Interdependence – Our Shared Ecology

Big Question: How is global citizenship related to ecological interdependence?

Time Commitment: 80 minutes

Reflection Question: How does your understanding of interdependence and, perhaps, obligation, include or exclude the broader natural environment?

Deep Dive, Part 1: Overview

To reflect on the relationships among interdependence, cosmopolitanism, and ecological understanding, watch this brief, 4 and a half minute poem and film with Amanda Gorman:

As you’ve noticed throughout the pages of this toolkit, we are concerned with interdependence and contributing to just, inclusive, sustainable communities. Civil society is equally relevant for advancing commitments to human interdependence as it is to deepening appreciation for environmental interdependence. In many ways, we feel that the concepts of cosmopolitanism and global citizenship – in and of themselves resistant to excessive emphasis on state-based identities – push back on division to recognize interdependence. The earth is one system. We are all part of that system.

Several innovations in civil society, research, global governance, and governments have occurred in the last decade – all aiming to strengthen our capacities to understand our interdependencies in manners that are inclusive of ecological thinking.

Deep Dive, Part 2: SDGs and Global Governance

Nations gathered from around the world in Brazil in 2012 and launched a commitment to The United Nations Sustainable Development Goals (SDGs). The SDGs are a set of targets that aim to promote prosperity while protecting the environment. Watch this two-minute overview of the goals coupled with an invitation to take part in a set of courses on SDGs developed through the SDG Academy:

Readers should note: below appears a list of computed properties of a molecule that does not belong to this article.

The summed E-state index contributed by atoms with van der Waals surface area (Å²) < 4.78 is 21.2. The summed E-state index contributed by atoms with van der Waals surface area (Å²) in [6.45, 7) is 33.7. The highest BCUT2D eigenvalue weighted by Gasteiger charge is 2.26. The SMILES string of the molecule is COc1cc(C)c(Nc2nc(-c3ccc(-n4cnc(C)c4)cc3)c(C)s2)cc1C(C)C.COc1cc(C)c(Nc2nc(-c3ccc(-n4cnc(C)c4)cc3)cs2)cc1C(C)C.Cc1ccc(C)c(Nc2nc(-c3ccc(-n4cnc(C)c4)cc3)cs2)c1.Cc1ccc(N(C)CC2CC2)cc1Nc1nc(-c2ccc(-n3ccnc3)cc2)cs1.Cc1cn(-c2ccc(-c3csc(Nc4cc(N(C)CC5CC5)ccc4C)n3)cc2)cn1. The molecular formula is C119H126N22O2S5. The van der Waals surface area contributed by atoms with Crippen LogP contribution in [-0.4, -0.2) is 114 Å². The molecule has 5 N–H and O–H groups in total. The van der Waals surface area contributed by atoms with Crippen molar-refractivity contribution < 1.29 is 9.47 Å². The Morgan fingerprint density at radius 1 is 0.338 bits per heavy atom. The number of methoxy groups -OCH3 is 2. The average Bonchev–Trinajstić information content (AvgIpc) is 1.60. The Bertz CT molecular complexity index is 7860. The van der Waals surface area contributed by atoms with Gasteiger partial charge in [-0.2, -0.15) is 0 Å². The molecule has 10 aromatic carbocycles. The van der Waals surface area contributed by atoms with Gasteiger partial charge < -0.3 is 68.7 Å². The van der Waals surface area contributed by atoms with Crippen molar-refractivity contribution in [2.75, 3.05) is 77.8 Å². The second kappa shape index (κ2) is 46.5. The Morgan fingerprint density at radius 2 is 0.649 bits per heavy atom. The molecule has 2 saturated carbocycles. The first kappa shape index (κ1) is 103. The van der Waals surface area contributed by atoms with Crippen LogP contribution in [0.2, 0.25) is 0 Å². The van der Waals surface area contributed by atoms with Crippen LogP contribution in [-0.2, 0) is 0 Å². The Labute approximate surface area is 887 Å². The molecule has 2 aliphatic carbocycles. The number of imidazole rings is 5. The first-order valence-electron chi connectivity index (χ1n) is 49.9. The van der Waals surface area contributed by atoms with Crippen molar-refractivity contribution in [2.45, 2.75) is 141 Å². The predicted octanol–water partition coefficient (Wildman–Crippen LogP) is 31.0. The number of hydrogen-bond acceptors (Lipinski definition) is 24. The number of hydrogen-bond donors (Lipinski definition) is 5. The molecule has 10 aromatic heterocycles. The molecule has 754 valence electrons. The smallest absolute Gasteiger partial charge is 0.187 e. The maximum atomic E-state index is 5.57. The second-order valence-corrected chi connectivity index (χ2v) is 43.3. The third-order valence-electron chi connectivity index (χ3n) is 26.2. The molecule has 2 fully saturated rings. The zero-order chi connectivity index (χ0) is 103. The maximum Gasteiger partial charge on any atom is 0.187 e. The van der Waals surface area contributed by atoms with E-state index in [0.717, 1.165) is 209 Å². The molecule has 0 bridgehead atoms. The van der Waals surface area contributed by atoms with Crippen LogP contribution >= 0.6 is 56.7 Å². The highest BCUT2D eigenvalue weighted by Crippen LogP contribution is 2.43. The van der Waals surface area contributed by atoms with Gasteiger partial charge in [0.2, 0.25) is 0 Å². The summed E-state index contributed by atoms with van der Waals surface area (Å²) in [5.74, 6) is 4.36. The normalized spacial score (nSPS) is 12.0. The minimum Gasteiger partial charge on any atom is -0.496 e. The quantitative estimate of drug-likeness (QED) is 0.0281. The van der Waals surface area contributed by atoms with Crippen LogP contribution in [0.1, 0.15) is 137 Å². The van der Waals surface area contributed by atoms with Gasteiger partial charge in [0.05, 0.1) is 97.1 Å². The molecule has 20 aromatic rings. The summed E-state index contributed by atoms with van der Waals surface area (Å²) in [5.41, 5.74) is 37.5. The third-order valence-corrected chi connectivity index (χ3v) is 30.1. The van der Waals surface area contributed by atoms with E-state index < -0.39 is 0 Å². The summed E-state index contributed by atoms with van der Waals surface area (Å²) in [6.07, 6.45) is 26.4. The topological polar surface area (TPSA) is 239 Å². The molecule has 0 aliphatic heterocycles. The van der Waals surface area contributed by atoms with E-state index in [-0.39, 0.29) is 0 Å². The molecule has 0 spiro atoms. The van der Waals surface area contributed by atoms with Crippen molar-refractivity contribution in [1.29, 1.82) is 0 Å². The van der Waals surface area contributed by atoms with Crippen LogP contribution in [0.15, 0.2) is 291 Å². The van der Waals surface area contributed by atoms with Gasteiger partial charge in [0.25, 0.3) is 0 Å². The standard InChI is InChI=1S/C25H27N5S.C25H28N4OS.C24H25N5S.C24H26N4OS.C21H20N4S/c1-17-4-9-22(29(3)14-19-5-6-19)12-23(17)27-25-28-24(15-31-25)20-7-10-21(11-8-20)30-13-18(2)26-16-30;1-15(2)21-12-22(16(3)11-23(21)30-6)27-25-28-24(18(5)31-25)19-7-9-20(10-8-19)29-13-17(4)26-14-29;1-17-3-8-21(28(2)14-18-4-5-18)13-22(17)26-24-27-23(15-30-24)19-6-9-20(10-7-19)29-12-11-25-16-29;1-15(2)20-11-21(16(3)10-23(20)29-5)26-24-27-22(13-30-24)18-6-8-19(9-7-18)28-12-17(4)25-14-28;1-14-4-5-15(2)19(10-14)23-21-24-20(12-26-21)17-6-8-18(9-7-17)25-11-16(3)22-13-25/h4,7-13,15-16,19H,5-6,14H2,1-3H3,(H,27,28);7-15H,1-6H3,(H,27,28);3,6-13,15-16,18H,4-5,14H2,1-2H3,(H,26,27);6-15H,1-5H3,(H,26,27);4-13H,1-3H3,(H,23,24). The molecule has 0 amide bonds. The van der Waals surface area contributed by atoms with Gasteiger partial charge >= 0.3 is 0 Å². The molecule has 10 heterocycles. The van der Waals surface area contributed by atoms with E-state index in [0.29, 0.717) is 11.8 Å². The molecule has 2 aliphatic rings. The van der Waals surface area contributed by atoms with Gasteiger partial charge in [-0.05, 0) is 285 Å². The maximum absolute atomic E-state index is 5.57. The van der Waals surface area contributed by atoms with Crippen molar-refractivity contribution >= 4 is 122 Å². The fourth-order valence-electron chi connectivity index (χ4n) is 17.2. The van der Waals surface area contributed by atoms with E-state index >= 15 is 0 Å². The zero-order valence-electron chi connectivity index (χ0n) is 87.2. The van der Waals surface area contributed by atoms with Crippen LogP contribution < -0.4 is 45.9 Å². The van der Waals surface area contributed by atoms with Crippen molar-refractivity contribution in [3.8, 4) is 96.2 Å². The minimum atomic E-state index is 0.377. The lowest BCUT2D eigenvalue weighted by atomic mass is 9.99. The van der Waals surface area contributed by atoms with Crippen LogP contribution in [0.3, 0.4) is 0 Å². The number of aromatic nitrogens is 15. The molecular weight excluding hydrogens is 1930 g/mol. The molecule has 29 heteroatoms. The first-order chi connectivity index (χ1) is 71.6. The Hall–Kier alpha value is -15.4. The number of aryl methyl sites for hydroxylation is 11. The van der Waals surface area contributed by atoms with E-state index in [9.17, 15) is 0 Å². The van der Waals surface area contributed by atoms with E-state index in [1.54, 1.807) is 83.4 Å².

We provide a more extensive overview of SDGs here.

SDGs are tracked and encouraged through the United Nations, which as an intergovernmental organization, plays a role in global governance. Global governance is another key concept for folks advancing a deeper commitment to interdependence. It refers to international cooperation among diverse actors to advance shared goals.

By setting shared targets, independent states move together toward shared goals – at least in theory. But there’s a problem – the United Nations does not have an enforcement mechanism. Despite lacking an enforcement mechanism to guarantee implementation, global governance does occur through some shared rules. Remember all those global flights in a single hour?

All of those flights are possible because of a global network of agreements around air traffic and safety. There are also global networks of agreements around sending packages, shipping goods, and enforcing contracts. Without global governance, most people reading this page would not have the clothes they’re wearing right now – or the device they’re reading on, or the chair they’re sitting on. Global governance is continuous and constant, all around us.

Deep Dive, Part 3: Advancing Global Governance from Brazilian Cotton Farms

Activists, organizations, businesses, and governments utilize the structures of intergovernmental organizations to advance their desires as part of the ongoing dance of global civil society and global governance. Listen to this 29-minute audio clip from Planet Money for one example. As you’ll hear, in a years-long story of resistance to US Farm subsidies, one Brazilian cotton farmer became a government official, then leveraged World Trade Organization rules to broker an international deal that improved the terms of trade for Brazilian Farmers. (The Cotton Dispute is ongoing (2014, 2016, 2018). We share it here as an example of the dance of civil society, actions and activism, business, governments, and governance).

Deep Dive, Part 4: Leveraging Civil Society to Advance Ecological Interdependence and SDGs